PHILOSOPHY 213: Business Ethics

Fall Semester, 2001
Dr. Scott Kimbrough
Office hours: MWF 10:00-11:00, F 11:00-12:00 or by appointment
Office: Council 132
Phone: 745-7118
Direct questions and comments to my .


Last updated 12/12/01

Resources and Announcements

Course Description

The popular joke about business ethics is that the term is an oxymoron. The old joke may seem to have new resonance now that business is conducted on an increasingly international scale. Different nations have different legal and moral traditions, complicating the already difficult task of telling the difference between acceptable and unacceptable business conduct. This course confronts a number of morally and legally thorny issues that arise on both a domestic and international scale. We will examine the arguments raised by partisans of conflicting viewpoints, sorting out the competing interests that motivate them. We will examine ongoing and emerging controversies regarding such topics as the conduct of multi-national corporations, the globalization of the economy, labor rights, environmentalism, and information technology. Our goal in the course is to learn to articulate and defend informed opinions on topics of contemporary concern.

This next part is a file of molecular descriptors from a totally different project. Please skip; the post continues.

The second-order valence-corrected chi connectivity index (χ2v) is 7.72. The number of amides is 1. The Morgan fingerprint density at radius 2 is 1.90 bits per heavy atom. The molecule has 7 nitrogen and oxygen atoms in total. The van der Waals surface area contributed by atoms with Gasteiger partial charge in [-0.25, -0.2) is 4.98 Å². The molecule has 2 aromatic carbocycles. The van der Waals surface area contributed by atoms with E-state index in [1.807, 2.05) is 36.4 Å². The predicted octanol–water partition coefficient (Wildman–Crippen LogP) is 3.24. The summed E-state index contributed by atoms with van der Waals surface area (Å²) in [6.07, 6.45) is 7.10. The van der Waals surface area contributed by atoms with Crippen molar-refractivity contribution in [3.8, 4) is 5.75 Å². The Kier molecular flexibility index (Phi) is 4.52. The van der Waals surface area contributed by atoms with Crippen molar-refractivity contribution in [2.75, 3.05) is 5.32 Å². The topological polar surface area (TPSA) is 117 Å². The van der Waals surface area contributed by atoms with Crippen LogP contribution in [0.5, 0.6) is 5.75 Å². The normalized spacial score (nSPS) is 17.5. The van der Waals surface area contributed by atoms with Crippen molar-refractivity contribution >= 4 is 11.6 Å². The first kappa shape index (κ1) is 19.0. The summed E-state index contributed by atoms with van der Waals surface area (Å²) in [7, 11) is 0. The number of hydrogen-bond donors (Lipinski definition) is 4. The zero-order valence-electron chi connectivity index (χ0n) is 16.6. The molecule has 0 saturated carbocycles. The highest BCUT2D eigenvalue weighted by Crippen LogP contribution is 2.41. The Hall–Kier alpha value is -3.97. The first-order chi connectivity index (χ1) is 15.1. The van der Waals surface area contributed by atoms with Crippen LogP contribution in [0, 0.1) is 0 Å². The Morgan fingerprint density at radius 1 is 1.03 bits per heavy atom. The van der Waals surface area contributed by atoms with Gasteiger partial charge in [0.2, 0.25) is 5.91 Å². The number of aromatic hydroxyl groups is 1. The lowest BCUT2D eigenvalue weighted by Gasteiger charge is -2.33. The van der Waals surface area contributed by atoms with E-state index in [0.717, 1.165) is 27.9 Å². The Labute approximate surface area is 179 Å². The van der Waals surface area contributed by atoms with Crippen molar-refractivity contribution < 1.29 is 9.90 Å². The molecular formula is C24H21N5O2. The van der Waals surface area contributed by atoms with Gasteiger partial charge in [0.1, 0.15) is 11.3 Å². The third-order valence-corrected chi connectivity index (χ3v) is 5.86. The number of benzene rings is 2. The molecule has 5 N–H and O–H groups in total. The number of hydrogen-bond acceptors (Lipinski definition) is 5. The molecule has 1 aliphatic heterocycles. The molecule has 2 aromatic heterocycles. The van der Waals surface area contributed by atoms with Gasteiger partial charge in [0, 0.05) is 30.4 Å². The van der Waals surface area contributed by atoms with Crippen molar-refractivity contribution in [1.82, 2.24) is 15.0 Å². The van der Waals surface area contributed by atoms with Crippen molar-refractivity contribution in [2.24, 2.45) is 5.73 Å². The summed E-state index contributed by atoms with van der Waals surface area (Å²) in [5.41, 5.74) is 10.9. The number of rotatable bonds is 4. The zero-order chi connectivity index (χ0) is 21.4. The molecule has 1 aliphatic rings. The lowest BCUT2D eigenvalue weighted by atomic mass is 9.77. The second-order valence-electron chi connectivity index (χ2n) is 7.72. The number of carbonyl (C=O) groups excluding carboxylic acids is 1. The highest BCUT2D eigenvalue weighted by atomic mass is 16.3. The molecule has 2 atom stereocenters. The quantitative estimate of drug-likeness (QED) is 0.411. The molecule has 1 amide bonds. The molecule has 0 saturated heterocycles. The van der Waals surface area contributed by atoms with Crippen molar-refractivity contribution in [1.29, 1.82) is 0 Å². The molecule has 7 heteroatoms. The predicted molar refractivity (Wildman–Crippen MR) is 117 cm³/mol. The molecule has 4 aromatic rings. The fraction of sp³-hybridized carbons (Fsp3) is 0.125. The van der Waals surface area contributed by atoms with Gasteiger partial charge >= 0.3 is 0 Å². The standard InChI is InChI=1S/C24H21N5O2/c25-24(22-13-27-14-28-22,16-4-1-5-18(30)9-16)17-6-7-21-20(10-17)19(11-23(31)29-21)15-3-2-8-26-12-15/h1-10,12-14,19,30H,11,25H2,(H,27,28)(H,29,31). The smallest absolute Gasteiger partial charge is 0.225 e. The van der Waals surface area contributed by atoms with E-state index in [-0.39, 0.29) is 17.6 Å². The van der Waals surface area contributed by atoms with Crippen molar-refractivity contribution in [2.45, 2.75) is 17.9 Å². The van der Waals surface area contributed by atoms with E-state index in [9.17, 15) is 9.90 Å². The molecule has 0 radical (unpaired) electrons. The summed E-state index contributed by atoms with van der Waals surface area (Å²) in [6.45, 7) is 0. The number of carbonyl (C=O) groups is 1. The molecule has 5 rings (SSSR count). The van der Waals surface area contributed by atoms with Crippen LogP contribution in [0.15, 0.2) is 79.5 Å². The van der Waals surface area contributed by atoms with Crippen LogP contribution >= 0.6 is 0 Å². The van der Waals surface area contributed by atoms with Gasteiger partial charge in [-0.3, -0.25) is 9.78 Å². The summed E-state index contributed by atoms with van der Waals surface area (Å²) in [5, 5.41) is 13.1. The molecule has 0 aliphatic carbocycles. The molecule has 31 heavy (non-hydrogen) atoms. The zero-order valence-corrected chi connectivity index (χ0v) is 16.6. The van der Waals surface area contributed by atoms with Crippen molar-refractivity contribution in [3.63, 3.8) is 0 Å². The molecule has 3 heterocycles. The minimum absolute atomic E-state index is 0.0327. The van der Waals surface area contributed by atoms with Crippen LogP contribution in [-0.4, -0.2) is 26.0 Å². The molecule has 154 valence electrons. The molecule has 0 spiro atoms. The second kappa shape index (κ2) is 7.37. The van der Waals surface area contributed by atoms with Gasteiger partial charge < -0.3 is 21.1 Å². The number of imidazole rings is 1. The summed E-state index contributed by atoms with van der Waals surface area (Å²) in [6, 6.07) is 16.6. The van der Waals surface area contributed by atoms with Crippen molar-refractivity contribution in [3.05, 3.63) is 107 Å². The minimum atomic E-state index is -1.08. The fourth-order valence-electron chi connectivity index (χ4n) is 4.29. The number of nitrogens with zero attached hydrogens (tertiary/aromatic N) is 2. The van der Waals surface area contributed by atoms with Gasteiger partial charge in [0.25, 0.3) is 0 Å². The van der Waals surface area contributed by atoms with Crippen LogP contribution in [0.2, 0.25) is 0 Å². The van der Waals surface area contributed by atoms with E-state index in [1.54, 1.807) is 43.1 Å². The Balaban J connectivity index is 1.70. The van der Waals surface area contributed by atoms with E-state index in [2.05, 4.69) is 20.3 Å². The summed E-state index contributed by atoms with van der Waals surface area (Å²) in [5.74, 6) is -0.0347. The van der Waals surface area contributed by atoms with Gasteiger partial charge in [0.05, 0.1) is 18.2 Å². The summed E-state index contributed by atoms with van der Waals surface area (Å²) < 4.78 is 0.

Required Text

D. Adams & E. Maine (eds.), Business Ethics for the 21st Century, Mayfield Publishing Company, 1998.

Course Requirements

Unpleasant warning:

There is no worse academic sin than plagiarism. Plagiarism consists in copying the work of another, in whole or in part, without citing the source. This warning goes both for print and electronic media. Plagiarized work will receive a zero.


Readings

All readings are from the Adams and Maine text unless otherwise noted.


Issue Summary Topics


Student Research Paper Summaries for Fall 2001


Links


Dr. Kimbrough's homepage.